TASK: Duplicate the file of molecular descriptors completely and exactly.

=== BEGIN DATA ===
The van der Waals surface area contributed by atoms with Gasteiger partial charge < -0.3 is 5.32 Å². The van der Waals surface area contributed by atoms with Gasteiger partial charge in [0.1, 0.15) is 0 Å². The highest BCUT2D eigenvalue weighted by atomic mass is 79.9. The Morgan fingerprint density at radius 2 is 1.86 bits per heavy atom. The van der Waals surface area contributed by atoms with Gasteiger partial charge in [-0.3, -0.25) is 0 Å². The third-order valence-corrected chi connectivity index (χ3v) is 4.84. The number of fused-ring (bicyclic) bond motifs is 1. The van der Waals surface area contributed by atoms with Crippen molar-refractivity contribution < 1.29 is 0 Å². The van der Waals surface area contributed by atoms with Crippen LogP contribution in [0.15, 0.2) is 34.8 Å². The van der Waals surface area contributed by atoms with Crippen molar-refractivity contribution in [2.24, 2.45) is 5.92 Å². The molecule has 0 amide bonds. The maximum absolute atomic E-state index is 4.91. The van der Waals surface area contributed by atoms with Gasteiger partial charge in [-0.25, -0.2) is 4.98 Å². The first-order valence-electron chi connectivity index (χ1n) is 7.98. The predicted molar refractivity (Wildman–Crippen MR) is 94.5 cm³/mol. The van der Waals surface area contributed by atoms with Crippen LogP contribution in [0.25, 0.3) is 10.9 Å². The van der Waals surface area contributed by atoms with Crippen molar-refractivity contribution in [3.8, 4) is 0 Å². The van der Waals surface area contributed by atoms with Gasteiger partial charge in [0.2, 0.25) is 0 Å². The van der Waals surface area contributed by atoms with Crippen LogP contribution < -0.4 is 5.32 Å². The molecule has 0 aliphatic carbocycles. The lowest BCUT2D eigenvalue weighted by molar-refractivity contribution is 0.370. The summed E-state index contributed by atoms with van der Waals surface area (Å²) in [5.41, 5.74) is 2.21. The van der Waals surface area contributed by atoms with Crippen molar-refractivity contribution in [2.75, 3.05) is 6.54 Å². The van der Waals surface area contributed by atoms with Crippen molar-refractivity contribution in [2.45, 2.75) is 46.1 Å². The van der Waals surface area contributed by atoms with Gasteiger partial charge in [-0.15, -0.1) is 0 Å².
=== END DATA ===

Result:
The van der Waals surface area contributed by atoms with Gasteiger partial charge < -0.3 is 5.32 Å². The van der Waals surface area contributed by atoms with Gasteiger partial charge in [0.1, 0.15) is 0 Å². The highest BCUT2D eigenvalue weighted by atomic mass is 79.9. The Morgan fingerprint density at radius 2 is 1.86 bits per heavy atom. The van der Waals surface area contributed by atoms with Gasteiger partial charge in [-0.3, -0.25) is 0 Å². The third-order valence-corrected chi connectivity index (χ3v) is 4.84. The number of fused-ring (bicyclic) bond motifs is 1. The van der Waals surface area contributed by atoms with Crippen molar-refractivity contribution < 1.29 is 0 Å². The van der Waals surface area contributed by atoms with Crippen LogP contribution in [0.15, 0.2) is 34.8 Å². The van der Waals surface area contributed by atoms with Crippen molar-refractivity contribution in [2.24, 2.45) is 5.92 Å². The molecule has 0 amide bonds. The maximum absolute atomic E-state index is 4.91. The van der Waals surface area contributed by atoms with Gasteiger partial charge in [-0.25, -0.2) is 4.98 Å². The first-order valence-electron chi connectivity index (χ1n) is 7.98. The predicted molar refractivity (Wildman–Crippen MR) is 94.5 cm³/mol. The van der Waals surface area contributed by atoms with Crippen LogP contribution in [0.25, 0.3) is 10.9 Å². The van der Waals surface area contributed by atoms with Crippen molar-refractivity contribution in [3.8, 4) is 0 Å². The van der Waals surface area contributed by atoms with Gasteiger partial charge in [0.2, 0.25) is 0 Å². The van der Waals surface area contributed by atoms with Crippen LogP contribution < -0.4 is 5.32 Å². The molecule has 0 aliphatic carbocycles. The lowest BCUT2D eigenvalue weighted by molar-refractivity contribution is 0.370. The summed E-state index contributed by atoms with van der Waals surface area (Å²) in [5.41, 5.74) is 2.21. The van der Waals surface area contributed by atoms with Crippen molar-refractivity contribution in [2.75, 3.05) is 6.54 Å². The van der Waals surface area contributed by atoms with Crippen molar-refractivity contribution in [2.45, 2.75) is 46.1 Å². The van der Waals surface area contributed by atoms with Gasteiger partial charge in [-0.15, -0.1) is 0 Å².